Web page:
Researchers have developed an artificial intelligence (AI) tool that uses sequences of life events — such as health history, education, job and income — to predict everything from an individual’s personality to their lifespan.
Built using transformer models, which power large language models (LLMs) like ChatGPT, the tool called life2vec is trained on a data set pulled from the entire population of Denmark.
Life2vec is capable of predicting the future, including the lifespan of individuals, with an accuracy that exceeds state-of-the-art models, the researchers said.
However, despite its predictive power, the research team said it is best used as the foundation for future work, not an end in itself.
“Even though we’re using prediction to evaluate how good these models are, the tool shouldn’t be used for prediction on real people,” says Tina Eliassi-Rad, a professor at Northeastern University, US.
“It is a prediction model based on a specific data set of a specific population,” Eliassi-Rad said.
By involving social scientists in the process of building this tool, the team hopes it brings a human-centered approach to AI development that doesn’t lose sight of the humans amid the massive data set their tool has been trained on.
“This model offers a much more comprehensive reflection of the world as it is lived by human beings than many other models,” said Sune Lehmann, author of the study published in the journal Nature Computational Science.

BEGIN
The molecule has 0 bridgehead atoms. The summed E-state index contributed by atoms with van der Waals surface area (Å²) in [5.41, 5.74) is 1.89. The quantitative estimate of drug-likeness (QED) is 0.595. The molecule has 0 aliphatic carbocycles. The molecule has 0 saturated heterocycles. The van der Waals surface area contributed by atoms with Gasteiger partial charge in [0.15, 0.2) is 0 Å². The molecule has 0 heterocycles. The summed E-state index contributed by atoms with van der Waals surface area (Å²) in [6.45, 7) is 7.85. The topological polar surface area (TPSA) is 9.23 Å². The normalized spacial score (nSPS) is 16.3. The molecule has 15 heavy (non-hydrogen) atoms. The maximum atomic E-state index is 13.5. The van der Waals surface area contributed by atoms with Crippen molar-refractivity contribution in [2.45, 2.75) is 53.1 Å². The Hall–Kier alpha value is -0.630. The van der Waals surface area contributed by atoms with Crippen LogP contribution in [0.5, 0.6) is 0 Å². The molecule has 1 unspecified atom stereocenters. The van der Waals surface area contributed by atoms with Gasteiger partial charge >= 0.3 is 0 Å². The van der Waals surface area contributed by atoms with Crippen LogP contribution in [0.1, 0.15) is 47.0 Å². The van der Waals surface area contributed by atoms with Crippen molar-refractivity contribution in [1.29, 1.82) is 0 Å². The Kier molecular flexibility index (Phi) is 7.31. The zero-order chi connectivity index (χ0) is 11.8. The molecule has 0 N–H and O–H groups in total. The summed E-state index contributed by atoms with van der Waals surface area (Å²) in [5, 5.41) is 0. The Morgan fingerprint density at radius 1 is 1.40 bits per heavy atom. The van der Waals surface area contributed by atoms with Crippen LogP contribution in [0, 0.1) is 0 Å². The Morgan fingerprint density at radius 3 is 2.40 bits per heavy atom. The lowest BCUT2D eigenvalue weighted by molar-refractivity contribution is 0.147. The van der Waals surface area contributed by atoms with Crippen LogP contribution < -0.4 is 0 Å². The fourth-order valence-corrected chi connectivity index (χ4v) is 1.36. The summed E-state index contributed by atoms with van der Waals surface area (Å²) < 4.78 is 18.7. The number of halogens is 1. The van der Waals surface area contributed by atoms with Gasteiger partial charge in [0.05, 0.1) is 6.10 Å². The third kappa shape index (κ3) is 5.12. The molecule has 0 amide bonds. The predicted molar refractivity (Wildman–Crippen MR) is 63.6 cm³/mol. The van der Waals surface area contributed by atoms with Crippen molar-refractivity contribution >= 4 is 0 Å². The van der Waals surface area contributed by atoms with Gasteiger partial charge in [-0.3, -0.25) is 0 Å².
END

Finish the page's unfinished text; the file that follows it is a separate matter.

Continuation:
At the heart of life2vec is the massive data set the researchers used to train their model.
The researchers used that data to create long patterns of recurring life events to feed into their model, taking the transformer model approach used to train LLMs on language and adapting it for a human life represented as a sequence of events.
“The whole story of a human life, in a way, can also be thought of as a giant long sentence of the many things that can happen to a person,” said Lehmann, a professor at the Technical University of Denmark.
The model uses the information it learns from observing millions of life event sequences to build what is called vector representations in embedding spaces, where it starts to categorise and draw connections between life events like income, education, or health factors.
These embedding spaces serve as a foundation for the predictions the model ends up making, the researchers said.
One of the life events that the researchers predicted was a person’s probability of mortality.
“When we visualise the space that the model uses to make predictions, it looks like a long cylinder that takes you from low probability of death to high probability of death,” Lehmann said.
“Then we can show that in the end where there’s a high probability of death, a lot of those people actually died, and in the end where there’s low probability of dying, the causes of death are something that we couldn’t predict, like car accidents,” the researcher added.